Musings from the ever-changing, ever-amazing and occasionally ever-baffling Fort McMurray, Alberta.

Wednesday, October 29, 2014

The Highway of Denial

Photo credit to Huffington Post Alberta

I could engage in some ranting, I suppose, but I just don’t have the energy anymore. I have written about it, done interviews about it, discussed it, lost sleep over it and had it consume not just hours or days but weeks of my life. It seems no matter what I say – what anyone says – it keeps happening.

People keep dying on Highway 63.
In the past two weeks four individuals have lost their life on the stretch of highway that has become famous – or rather infamous – in our country. Less than a week ago I travelled the highway just after it reopened after yet another of these tragic, senseless deaths that rip apart families and tear at the fabric of our community.

There are those who blame the highway, and while twinning will almost certainly reduce the number of head-on collisions and the likelihood of resulting fatalities it will not address the other factor seen on this highway – and if we are honest we all will admit to having seen it, if not engaged in it.
Unsafe driving behaviour is rampant, and over my thirteen years driving that highway I have seen more close calls that I can recount. Speeding, driving too fast for conditions, unsafe passing, aggressive driving, inattention, fatigue and sadly even driving when under the influence of drugs or alcohol are far too commonplace. Just this week someone told me the tale of almost being struck by another vehicle, and watching the police apprehend a driver who was too intoxicated to even exit their vehicle in a dignified way, more "pouring out" of it than stepping out to rest their feet on that stretch of asphalt.

We can blame the highway if we want, decry the length of time it took to secure the commitment to twin it. Or we can acknowledge that while there may be some truth in that the real truth is that we are killing each other and ourselves on that highway. We can deny this all we want, but denial, as they say, isn’t just a river in Egypt. In this case denial is instead a river of tears cried over a small highway in northern Alberta where far too many fragile lives have been lost.
I read on social media how it is the highway to blame, how somehow that stretch of road has reached up to pull us down into it, ending our lives as if it is some living, breathing malevolent force. But it isn’t, of course. It is just a road, and while it may have some imperfections it is the imperfections of those who travel it that cause the majority of these collisions – and these deaths. If we are to be quite frank the twinning is necessary not because it is a bad road, but because we are far too often bad drivers who need to be protected from each other and ourselves.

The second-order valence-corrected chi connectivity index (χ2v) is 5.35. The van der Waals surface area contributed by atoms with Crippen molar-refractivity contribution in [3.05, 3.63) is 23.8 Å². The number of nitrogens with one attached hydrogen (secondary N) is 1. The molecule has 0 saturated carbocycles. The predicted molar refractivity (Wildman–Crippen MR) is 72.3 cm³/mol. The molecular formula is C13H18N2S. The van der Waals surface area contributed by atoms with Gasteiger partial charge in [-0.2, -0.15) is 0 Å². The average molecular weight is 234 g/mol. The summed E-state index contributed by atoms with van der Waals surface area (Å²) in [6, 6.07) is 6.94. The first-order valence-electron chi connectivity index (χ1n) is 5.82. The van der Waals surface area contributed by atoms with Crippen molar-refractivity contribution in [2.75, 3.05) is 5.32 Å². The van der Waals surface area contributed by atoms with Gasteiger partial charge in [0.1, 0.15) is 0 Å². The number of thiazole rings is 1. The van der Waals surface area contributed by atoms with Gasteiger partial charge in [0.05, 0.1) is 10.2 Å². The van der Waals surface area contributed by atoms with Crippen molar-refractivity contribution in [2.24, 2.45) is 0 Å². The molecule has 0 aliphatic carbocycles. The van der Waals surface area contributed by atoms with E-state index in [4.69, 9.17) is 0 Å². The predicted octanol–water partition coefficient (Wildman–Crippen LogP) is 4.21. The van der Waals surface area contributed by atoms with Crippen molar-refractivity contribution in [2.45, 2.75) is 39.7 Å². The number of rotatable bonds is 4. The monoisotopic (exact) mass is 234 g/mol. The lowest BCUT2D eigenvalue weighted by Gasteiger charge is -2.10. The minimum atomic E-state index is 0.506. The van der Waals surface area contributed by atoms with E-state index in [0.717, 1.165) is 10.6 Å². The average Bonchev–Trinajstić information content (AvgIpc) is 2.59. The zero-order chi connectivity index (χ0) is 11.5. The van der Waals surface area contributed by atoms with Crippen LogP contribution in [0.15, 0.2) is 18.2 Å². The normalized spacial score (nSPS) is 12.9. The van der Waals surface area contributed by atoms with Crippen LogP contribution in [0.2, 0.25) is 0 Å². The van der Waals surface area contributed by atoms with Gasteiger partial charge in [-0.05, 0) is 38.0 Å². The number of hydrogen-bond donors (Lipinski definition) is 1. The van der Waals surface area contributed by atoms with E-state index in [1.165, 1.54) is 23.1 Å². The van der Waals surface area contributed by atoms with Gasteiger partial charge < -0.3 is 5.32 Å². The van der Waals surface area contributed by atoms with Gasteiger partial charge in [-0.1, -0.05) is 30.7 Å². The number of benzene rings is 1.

The highway has seen an incredible increase in traffic, that is true, and so the twinning makes sense for this reason as well. But as the increase in traffic has developed a corollary decrease in our patience seems to have happened, too.  Just at the time when we need to exercise the most caution and patience we seem to have lost it entirely, putting ourselves at even greater risk.
I too am anxious to see the highway twinning complete. I am not naive enough to believe it will end all collisions or fatalities on Highway 63, though, because I know that there are those who will continue their unsafe behaviours and continue to put us all at risk. I believe it will help to staunch the flow of tears – and blood – on that highway but it will not cause it to cease entirely.

I don’t have the ranting in me anymore, you see. All I have now is a deep sense of sadness every single time I hear the words “accident on 63” and a dread of the news that I fear will almost certainly follow. I wish I knew the solution. I don’t. All I know today is that it has happened again.
All I know is that today there is grief and sorrow and sadness, a feeling that has become all too familiar when hearing the words “Highway 63”. All I know is how sad and weary I am of it all.

I have come to think of Highway 63 not as the Highway of Tears or even the Highway of Death as external media often suggests. I see it as the Highway of Denial, where we deny we have any complicity in what happens there, preferring to blame anyone or anything but ourselves. How easy it is to blame a stretch of road - and how difficult it is to shoulder the blame ourselves and realize that our denial is slowly and inexorably killing others - and ourselves.

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